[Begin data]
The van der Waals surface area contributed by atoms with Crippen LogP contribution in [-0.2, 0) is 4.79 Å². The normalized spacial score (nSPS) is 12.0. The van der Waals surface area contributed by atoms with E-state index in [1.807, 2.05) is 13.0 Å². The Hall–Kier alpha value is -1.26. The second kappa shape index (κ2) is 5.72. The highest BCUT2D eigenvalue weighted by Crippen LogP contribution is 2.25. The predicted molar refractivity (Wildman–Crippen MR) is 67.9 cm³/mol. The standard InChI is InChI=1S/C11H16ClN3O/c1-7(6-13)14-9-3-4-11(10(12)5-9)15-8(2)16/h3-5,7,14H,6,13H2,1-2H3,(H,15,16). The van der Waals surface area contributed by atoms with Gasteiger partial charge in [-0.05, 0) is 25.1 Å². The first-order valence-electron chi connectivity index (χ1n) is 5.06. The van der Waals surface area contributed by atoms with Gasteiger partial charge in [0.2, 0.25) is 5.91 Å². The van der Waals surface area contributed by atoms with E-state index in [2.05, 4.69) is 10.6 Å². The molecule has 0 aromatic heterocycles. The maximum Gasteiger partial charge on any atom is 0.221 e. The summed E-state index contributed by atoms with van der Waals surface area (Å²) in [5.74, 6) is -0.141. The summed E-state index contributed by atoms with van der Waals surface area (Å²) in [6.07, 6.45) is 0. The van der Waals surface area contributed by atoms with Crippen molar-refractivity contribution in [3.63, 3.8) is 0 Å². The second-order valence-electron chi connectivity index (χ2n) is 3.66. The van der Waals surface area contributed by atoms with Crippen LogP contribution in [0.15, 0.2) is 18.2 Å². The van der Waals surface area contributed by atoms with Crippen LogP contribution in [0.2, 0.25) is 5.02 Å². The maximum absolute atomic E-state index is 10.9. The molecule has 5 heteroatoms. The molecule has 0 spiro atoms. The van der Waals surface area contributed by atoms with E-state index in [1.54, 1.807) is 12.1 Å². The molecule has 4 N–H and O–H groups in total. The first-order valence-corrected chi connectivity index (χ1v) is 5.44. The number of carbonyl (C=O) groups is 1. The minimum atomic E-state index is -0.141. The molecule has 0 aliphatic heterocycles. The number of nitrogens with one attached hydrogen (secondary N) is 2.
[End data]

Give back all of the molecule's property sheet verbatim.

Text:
The van der Waals surface area contributed by atoms with Crippen LogP contribution in [-0.2, 0) is 4.79 Å². The normalized spacial score (nSPS) is 12.0. The van der Waals surface area contributed by atoms with E-state index in [1.807, 2.05) is 13.0 Å². The Hall–Kier alpha value is -1.26. The second kappa shape index (κ2) is 5.72. The highest BCUT2D eigenvalue weighted by Crippen LogP contribution is 2.25. The predicted molar refractivity (Wildman–Crippen MR) is 67.9 cm³/mol. The standard InChI is InChI=1S/C11H16ClN3O/c1-7(6-13)14-9-3-4-11(10(12)5-9)15-8(2)16/h3-5,7,14H,6,13H2,1-2H3,(H,15,16). The van der Waals surface area contributed by atoms with Gasteiger partial charge in [-0.05, 0) is 25.1 Å². The first-order valence-electron chi connectivity index (χ1n) is 5.06. The van der Waals surface area contributed by atoms with Gasteiger partial charge in [0.2, 0.25) is 5.91 Å². The van der Waals surface area contributed by atoms with E-state index in [2.05, 4.69) is 10.6 Å². The molecule has 0 aromatic heterocycles. The maximum Gasteiger partial charge on any atom is 0.221 e. The summed E-state index contributed by atoms with van der Waals surface area (Å²) in [5.74, 6) is -0.141. The summed E-state index contributed by atoms with van der Waals surface area (Å²) in [6.07, 6.45) is 0. The van der Waals surface area contributed by atoms with Crippen molar-refractivity contribution in [3.63, 3.8) is 0 Å². The second-order valence-electron chi connectivity index (χ2n) is 3.66. The van der Waals surface area contributed by atoms with Crippen LogP contribution in [0.15, 0.2) is 18.2 Å². The van der Waals surface area contributed by atoms with Crippen LogP contribution in [0.2, 0.25) is 5.02 Å². The maximum absolute atomic E-state index is 10.9. The molecule has 5 heteroatoms. The molecule has 0 spiro atoms. The van der Waals surface area contributed by atoms with E-state index in [1.54, 1.807) is 12.1 Å². The molecule has 4 N–H and O–H groups in total. The first-order valence-corrected chi connectivity index (χ1v) is 5.44. The number of carbonyl (C=O) groups is 1. The minimum atomic E-state index is -0.141. The molecule has 0 aliphatic heterocycles. The number of nitrogens with one attached hydrogen (secondary N) is 2.